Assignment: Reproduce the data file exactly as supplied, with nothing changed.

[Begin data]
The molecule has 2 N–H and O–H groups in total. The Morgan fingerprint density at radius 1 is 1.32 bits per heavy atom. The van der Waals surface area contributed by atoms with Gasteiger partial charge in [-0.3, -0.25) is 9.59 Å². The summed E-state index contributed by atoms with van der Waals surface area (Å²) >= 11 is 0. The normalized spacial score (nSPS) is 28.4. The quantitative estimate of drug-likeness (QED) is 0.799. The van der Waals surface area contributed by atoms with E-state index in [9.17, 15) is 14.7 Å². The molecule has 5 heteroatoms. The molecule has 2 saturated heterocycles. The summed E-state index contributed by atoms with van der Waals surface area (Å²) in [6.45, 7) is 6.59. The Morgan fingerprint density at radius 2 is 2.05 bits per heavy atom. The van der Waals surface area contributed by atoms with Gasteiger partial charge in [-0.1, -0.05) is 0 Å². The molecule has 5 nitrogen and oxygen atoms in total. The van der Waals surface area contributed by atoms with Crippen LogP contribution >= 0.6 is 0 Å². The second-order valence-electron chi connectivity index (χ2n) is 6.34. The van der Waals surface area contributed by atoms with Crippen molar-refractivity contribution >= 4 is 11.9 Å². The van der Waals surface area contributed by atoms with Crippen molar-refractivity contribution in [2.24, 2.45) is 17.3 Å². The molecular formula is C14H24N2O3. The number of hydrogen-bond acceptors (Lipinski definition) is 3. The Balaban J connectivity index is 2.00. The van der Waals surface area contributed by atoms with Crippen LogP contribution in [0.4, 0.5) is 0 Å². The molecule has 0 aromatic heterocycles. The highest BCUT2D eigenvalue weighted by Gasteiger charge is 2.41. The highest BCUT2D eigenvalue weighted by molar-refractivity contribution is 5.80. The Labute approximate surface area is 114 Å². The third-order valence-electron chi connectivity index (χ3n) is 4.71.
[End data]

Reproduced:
The molecule has 2 N–H and O–H groups in total. The Morgan fingerprint density at radius 1 is 1.32 bits per heavy atom. The van der Waals surface area contributed by atoms with Gasteiger partial charge in [-0.3, -0.25) is 9.59 Å². The summed E-state index contributed by atoms with van der Waals surface area (Å²) >= 11 is 0. The normalized spacial score (nSPS) is 28.4. The quantitative estimate of drug-likeness (QED) is 0.799. The van der Waals surface area contributed by atoms with E-state index in [9.17, 15) is 14.7 Å². The molecule has 5 heteroatoms. The molecule has 2 saturated heterocycles. The summed E-state index contributed by atoms with van der Waals surface area (Å²) in [6.45, 7) is 6.59. The Morgan fingerprint density at radius 2 is 2.05 bits per heavy atom. The van der Waals surface area contributed by atoms with Gasteiger partial charge in [-0.1, -0.05) is 0 Å². The molecule has 5 nitrogen and oxygen atoms in total. The van der Waals surface area contributed by atoms with Crippen LogP contribution >= 0.6 is 0 Å². The second-order valence-electron chi connectivity index (χ2n) is 6.34. The van der Waals surface area contributed by atoms with Crippen molar-refractivity contribution >= 4 is 11.9 Å². The van der Waals surface area contributed by atoms with Crippen molar-refractivity contribution in [2.24, 2.45) is 17.3 Å². The molecular formula is C14H24N2O3. The number of hydrogen-bond acceptors (Lipinski definition) is 3. The Balaban J connectivity index is 2.00. The van der Waals surface area contributed by atoms with Crippen LogP contribution in [0.4, 0.5) is 0 Å². The molecule has 0 aromatic heterocycles. The highest BCUT2D eigenvalue weighted by Gasteiger charge is 2.41. The highest BCUT2D eigenvalue weighted by molar-refractivity contribution is 5.80. The Labute approximate surface area is 114 Å². The third-order valence-electron chi connectivity index (χ3n) is 4.71.